This Is England – why I’m not (and will not) be watching ’90

There is no denying that director Shane Meadows created something special with his 2006 feature film This Is England. With a cast full of bright up-and-comers and an exploration into the trials and tribulations of post-Thatcher Britain, Meadows was sure to create a movie full of memorable moments. With a combination of wit and stark realism, This Is England quickly became a cult classic and received not only a positive response from cinema-goers, but critics too. Thomas Turgoose was an absolute find as well, and he shone bright with emotion and naivety and instantly became a favourite for me. He went on to star in Somers Town and Eden Lake and showed himself to be a true young talent. So, come This Is England ’86 I was more than up for another round of Woody (Joe Gilgun), Lol (Vicky McClure) and Milky (Andrew Shim).

the one-sheet for this is england

the one-sheet for this is england

The six-part series started strong, and no doubt created nostalgia for viewers from that decade. But the brutal subject matter turned off many viewers, including me. ’88 came two years later, and was just that little bit more engaging, but still as miserable as ever. Although the cast are an impressive ensemble, that in itself wasn’t enough to sway me to jump to Channel 4 for the premiere episode of ’90. Following the first installment Facebook and Twitter were gleaming with positive words from home-viewers and I felt inclined to give it a watch on 40D. Then came the second episode, and the revelation that the creators behind the show have featured more hard-hitting brutality. Again, towards women. And this had led me to ask, once again, is it necessary?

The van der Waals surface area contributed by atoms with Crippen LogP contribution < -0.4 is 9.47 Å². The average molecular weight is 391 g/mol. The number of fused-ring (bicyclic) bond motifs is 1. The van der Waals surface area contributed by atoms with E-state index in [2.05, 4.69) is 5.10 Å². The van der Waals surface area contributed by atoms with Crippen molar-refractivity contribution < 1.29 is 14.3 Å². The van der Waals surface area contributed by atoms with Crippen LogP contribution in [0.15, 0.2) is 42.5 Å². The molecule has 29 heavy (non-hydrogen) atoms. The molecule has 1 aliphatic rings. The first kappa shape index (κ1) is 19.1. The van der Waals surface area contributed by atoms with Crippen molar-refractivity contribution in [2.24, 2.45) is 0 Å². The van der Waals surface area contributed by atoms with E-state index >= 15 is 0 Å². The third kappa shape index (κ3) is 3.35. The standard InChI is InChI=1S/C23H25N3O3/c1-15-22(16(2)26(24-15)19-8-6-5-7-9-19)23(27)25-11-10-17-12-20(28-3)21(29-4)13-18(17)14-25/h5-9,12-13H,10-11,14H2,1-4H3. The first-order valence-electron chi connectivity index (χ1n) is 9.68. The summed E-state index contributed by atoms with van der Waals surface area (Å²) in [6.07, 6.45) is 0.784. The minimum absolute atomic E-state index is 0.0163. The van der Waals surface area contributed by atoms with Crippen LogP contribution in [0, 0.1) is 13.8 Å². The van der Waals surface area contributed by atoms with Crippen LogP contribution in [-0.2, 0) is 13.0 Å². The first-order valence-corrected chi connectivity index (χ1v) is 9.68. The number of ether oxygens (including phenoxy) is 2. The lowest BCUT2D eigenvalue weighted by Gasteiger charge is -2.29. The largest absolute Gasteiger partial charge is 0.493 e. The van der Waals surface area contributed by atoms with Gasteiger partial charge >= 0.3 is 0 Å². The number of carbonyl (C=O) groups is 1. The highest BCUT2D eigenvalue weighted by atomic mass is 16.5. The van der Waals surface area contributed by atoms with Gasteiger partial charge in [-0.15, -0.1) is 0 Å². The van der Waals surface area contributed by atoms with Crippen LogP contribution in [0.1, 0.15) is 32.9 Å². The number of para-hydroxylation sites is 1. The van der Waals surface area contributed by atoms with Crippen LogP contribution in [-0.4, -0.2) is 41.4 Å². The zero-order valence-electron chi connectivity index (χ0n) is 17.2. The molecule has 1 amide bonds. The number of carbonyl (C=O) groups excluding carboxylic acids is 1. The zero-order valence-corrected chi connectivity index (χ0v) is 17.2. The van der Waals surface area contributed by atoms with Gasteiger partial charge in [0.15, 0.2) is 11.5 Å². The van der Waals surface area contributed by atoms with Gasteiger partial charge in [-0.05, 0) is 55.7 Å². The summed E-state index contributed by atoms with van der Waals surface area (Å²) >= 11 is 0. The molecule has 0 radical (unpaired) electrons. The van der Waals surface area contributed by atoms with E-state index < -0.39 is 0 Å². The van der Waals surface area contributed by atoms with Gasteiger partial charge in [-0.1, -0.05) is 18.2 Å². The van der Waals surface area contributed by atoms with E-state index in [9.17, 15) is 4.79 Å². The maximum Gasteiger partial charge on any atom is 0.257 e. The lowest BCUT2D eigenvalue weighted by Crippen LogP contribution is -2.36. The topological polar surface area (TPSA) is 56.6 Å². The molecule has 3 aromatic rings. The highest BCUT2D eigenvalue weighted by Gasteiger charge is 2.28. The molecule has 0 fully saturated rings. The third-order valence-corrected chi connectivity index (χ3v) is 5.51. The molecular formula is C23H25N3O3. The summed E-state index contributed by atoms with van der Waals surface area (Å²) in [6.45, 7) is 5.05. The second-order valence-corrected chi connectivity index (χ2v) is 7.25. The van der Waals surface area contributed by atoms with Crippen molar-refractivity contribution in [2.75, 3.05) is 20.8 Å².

Meadows’ feature was a film of two halves. The first, a somewhat up-beat montage of 1980’s Britain and the sub-culture that came with it. The second, a dark look at the underbelly of the Skinhead lifestyle and the racism that sat somewhere among it. Stephen Graham as Combo was a terrifying enigma of a man who encompassed, what appeared to be, the anger of a nation. Many believed the preaching dialogue of the character to be a little over the top. Others were impressed with the intelligence of the script and the bravery of Meadows as a director to challenge his audience with the shocking – and hard to watch – final scene that he delivered. I sat with the latter half, and have gone back to the film many times, never to be let down or disappointed by just how strong the feature is nearly ten years later.

You are probably asking, what’s the difference between the brutality of racist violence in the film, to the sexual abuse themes and rape scene in the series? Well, there’s a big difference. This Is England carried with it so many ideological messages, from the sides of the characters we, as an audience, grew to love, and those that we grew to hate. I, and collectively as an audience, us, took something away following the first viewing of the film and I still remember the effect it had on people I know. When I asked a friend recently about her views on the new series (when I was trying to figure out just how far Meadows had gone this time), she replied, ‘Well, I can’t tell you what happened, apart from I felt miserable afterwards.’. And that, simply, reflects my problem with what this legacy has turned into: misery.